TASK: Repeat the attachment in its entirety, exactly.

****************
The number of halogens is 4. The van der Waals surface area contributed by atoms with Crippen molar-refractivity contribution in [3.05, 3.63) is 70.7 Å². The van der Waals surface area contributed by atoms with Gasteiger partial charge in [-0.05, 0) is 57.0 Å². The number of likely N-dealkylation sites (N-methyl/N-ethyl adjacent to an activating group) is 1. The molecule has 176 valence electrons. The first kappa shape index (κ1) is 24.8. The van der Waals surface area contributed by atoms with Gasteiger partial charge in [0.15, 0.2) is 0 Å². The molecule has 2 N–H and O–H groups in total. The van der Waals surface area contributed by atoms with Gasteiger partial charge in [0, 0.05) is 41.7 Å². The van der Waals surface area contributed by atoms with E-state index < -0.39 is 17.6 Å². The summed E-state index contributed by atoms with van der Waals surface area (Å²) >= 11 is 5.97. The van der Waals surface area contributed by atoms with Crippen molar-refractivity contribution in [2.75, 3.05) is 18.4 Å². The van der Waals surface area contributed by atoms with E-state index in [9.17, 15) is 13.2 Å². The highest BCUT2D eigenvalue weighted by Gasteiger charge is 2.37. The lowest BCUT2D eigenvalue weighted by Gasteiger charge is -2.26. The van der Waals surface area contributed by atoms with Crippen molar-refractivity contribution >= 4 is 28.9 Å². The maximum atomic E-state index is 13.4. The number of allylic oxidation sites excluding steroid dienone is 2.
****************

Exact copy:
The number of halogens is 4. The van der Waals surface area contributed by atoms with Crippen molar-refractivity contribution in [3.05, 3.63) is 70.7 Å². The van der Waals surface area contributed by atoms with Gasteiger partial charge in [-0.05, 0) is 57.0 Å². The number of likely N-dealkylation sites (N-methyl/N-ethyl adjacent to an activating group) is 1. The molecule has 176 valence electrons. The first kappa shape index (κ1) is 24.8. The van der Waals surface area contributed by atoms with Gasteiger partial charge in [0.15, 0.2) is 0 Å². The molecule has 2 N–H and O–H groups in total. The van der Waals surface area contributed by atoms with Gasteiger partial charge in [0, 0.05) is 41.7 Å². The van der Waals surface area contributed by atoms with E-state index < -0.39 is 17.6 Å². The summed E-state index contributed by atoms with van der Waals surface area (Å²) >= 11 is 5.97. The van der Waals surface area contributed by atoms with Crippen molar-refractivity contribution in [2.75, 3.05) is 18.4 Å². The van der Waals surface area contributed by atoms with E-state index in [9.17, 15) is 13.2 Å². The highest BCUT2D eigenvalue weighted by Gasteiger charge is 2.37. The lowest BCUT2D eigenvalue weighted by Gasteiger charge is -2.26. The van der Waals surface area contributed by atoms with Crippen molar-refractivity contribution >= 4 is 28.9 Å². The maximum atomic E-state index is 13.4. The number of allylic oxidation sites excluding steroid dienone is 2.